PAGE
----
(Host) Up and down the state, Tropical Storm Irene flooding has torn apart Vermont communities, in many cases overwhelming strained town governments.
But as VPR’s Kirk Carapezza reports, towns such as Granville have begun to regain some sense of control – and some sense of place – before winter sets in.
(Carapezza) This sprawling, remote town has long been without a true center.
(Sargeant) "We are lacking a community hub."
(Carapezza) Cheryl Sargeant is chairwoman of Granville’s select board. She says it’s been ten years since Granville’s general store closed; three years since it shut down its one-room school house. In July, Granville’s post office appeared on a list of 14 Vermont villages and postal codes under review that could close.
So when Irene inundated streams that flow south from the Granville Gulf two weeks ago, there was no real central command. When things got tough, Sargeant called Vermont Emergency Management.
(Sargeant) "And I said, ‘What do I do now?’ And they said, ‘Wait. You’ve got 4 to 6 more inches of rain coming and when it’s over we’ll be in touch.’"
(Carapezza) As Sargeant and the rest of the town waited, Irene flooded the banks of the Alder Meadow Brook. It knocked out power and telephone service, devastating homes and wiping out all roads in and out of town except for one.
One road – Buffalo Hill Road – is beyond repair, and it won’t reopen this year.
(Sargeant) "It’s over a million dollars to fix it."
(Carapezza) Sargeant and other town leaders have been so busy that these days they carry the office with them. Sargeant calls her manila folder, which has been perpetually tucked beneath her arm in Irene’s aftermath, her disaster response file.
(Sargeant) "It’s a hodgepodge of phone numbers; contact people; who did what; who was in charge of getting dumpsters; and how to get rid of mold. I’ve got maps of how to get out of town."
(Carapezza) She’s not alone. Browse local government minutes from across the flood zone, and you’ll find similar stories of true grit. Cities and towns affected by Irene are slowly finding answers to a number of persistent, disaster-related questions.
Yes, Grafton now knows, a permit is in fact required to alter ground contours in the state’s newly formed flood zone. No, FEMA documentation hasn’t yet been processed in Ripton. But yes, Shrewsbury has finally restored electricity except to its most remote locations.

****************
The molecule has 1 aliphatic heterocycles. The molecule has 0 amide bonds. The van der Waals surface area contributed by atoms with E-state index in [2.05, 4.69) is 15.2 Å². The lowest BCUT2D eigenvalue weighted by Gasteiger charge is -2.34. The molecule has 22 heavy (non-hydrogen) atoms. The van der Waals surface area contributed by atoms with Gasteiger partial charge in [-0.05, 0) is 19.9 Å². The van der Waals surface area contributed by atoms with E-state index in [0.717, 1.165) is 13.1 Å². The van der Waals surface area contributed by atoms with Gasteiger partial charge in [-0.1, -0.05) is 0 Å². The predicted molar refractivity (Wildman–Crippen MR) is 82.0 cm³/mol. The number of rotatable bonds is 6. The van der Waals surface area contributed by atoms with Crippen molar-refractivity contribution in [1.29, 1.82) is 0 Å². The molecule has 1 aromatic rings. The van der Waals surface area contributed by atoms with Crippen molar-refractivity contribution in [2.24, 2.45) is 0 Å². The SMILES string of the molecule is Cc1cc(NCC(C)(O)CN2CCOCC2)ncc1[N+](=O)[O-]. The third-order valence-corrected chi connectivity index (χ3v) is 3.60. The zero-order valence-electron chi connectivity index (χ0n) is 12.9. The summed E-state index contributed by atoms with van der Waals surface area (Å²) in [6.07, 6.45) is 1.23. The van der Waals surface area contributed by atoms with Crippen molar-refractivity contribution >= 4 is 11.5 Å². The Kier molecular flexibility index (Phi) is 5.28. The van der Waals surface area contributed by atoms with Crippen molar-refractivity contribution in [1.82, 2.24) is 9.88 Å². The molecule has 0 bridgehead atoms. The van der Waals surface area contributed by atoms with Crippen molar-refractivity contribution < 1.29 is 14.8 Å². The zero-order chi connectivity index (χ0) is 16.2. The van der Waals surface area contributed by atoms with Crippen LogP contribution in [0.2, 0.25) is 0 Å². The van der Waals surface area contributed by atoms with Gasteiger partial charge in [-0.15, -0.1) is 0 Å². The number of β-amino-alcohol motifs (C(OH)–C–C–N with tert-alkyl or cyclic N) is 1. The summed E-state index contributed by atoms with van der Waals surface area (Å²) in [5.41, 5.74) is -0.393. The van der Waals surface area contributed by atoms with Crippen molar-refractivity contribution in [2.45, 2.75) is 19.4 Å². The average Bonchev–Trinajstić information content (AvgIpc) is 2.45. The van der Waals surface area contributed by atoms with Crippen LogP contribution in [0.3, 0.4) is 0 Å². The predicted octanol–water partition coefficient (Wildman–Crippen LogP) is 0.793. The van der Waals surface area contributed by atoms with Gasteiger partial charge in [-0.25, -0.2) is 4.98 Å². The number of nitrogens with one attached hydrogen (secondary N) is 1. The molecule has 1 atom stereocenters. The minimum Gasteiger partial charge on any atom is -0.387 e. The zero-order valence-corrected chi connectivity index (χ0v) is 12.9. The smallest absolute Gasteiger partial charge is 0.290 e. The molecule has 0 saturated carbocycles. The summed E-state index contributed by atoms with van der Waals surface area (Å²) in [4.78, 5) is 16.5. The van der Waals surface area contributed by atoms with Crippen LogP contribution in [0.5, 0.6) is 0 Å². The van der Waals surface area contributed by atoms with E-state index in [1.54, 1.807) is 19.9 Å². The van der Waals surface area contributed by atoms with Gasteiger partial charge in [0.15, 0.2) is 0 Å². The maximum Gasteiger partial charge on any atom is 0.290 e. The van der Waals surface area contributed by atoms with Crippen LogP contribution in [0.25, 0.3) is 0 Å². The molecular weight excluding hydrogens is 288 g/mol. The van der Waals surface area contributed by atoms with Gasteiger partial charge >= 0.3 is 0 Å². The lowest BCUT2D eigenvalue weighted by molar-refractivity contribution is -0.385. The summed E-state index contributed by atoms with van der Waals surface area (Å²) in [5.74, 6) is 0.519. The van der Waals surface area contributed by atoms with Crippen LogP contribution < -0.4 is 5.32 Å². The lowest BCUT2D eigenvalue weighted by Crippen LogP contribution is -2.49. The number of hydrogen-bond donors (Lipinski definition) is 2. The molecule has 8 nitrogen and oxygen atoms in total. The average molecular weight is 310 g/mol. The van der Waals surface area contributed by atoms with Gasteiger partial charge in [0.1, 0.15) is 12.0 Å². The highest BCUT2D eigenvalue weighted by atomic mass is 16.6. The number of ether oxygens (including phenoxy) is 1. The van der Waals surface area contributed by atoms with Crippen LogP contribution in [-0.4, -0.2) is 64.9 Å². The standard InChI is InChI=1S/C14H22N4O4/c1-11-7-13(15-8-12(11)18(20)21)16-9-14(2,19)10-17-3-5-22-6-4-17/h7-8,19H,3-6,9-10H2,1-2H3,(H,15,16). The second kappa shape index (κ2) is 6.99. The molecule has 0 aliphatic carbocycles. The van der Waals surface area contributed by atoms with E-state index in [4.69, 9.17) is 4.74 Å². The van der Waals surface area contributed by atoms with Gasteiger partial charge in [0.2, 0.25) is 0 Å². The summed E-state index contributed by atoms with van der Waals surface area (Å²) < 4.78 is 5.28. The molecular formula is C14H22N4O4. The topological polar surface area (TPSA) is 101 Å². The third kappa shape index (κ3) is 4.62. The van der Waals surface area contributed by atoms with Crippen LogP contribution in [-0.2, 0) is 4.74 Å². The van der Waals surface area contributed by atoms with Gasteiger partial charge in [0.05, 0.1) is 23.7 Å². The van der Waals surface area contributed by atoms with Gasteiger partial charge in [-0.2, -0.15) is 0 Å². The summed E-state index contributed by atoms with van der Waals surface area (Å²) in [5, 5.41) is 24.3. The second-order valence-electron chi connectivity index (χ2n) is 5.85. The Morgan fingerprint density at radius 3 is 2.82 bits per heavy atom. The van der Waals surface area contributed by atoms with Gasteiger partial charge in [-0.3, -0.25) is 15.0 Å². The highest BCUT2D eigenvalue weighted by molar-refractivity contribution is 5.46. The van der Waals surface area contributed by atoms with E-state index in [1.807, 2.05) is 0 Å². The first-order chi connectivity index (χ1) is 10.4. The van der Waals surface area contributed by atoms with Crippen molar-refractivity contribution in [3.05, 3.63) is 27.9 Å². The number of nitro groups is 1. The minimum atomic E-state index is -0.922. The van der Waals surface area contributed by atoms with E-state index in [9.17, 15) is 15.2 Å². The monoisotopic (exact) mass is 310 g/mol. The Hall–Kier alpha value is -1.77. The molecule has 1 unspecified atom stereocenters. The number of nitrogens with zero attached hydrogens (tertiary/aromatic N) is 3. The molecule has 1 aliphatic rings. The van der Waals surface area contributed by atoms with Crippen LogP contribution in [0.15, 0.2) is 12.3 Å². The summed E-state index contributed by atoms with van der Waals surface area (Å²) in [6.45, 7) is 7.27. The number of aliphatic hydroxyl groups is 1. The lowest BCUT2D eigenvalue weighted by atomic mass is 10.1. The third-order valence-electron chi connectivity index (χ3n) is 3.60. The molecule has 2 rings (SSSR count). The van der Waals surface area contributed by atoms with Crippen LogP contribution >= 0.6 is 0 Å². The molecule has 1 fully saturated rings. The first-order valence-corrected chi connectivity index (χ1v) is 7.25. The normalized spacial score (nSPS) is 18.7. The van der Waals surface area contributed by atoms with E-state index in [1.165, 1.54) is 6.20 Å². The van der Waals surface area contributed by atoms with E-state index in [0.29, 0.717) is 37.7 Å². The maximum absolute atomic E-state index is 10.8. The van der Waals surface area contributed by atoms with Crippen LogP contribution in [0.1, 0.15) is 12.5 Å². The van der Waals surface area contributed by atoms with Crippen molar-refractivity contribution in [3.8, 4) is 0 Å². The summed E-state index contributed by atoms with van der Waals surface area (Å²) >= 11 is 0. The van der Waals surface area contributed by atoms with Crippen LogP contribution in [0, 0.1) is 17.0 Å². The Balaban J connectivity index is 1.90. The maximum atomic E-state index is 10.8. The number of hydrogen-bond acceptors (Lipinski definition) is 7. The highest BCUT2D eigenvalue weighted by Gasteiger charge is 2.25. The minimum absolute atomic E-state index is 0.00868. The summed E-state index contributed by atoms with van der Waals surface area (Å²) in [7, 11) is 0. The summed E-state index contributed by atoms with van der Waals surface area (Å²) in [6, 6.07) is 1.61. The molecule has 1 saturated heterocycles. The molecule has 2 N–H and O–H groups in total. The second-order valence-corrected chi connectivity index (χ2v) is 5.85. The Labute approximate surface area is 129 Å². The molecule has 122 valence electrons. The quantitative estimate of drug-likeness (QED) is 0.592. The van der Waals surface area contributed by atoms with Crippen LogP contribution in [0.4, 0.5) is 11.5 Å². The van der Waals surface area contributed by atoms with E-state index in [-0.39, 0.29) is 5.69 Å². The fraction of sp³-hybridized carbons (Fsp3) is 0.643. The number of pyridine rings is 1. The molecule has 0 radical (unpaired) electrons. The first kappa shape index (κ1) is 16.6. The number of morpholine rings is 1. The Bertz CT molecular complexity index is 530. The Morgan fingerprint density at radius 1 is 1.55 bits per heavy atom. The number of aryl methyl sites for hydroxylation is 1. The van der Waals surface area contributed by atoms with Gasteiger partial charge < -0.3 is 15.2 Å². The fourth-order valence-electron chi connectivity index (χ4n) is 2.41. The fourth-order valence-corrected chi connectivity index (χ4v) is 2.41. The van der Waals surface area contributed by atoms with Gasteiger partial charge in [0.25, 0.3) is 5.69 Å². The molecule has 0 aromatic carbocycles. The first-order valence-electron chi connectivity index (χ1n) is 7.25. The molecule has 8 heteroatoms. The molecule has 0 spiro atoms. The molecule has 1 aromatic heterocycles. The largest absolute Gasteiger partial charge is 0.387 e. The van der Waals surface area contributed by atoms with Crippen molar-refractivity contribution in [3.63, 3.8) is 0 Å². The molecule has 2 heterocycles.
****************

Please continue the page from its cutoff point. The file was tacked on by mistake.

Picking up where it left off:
In tiny mountain towns, Cheryl Sargeant says keeping track of all the details and paperwork can be daunting. She’s mostly concerned about the seven Granville homeowners who are still stranded.
(Caroline_Sargeant) "I don’t know when or if I can get back in my home for a while. It might not be this winter."
(Carapezza) Caroline Sargeant is one of them. Irene devastated her gray and white trailer. While she waits for a damage estimate, she’s living with her daughter Nancy.
(Caroline_Sargeant) "I think it’s putting a burden on to her, but she won’t say anything."
(Carapezza) Now, Caroline Sargeant (no relation to the select board chair) is among the town’s residents who are looking forward to Granville’s new general store.
Inside, Cheryl Sargeant’s son, Dan, is stocking the shelves with beer ahead of the store’s grand opening.
(Dan_Sargeant) "I think that it’s going to be a sign that times are turning for us. We have a chance to turn the town back around. We’re here to stay, and I hope the rest of the locals are too."
The store opens this week, and right next to the bread and milk, shoppers will find applications for FEMA grants.
For VPR News, I’m Kirk Carapezza.
Public Post: Check back here for the latest select board minutes from Granville.
While there, let us know how your town is recovering in Irene’s aftermath.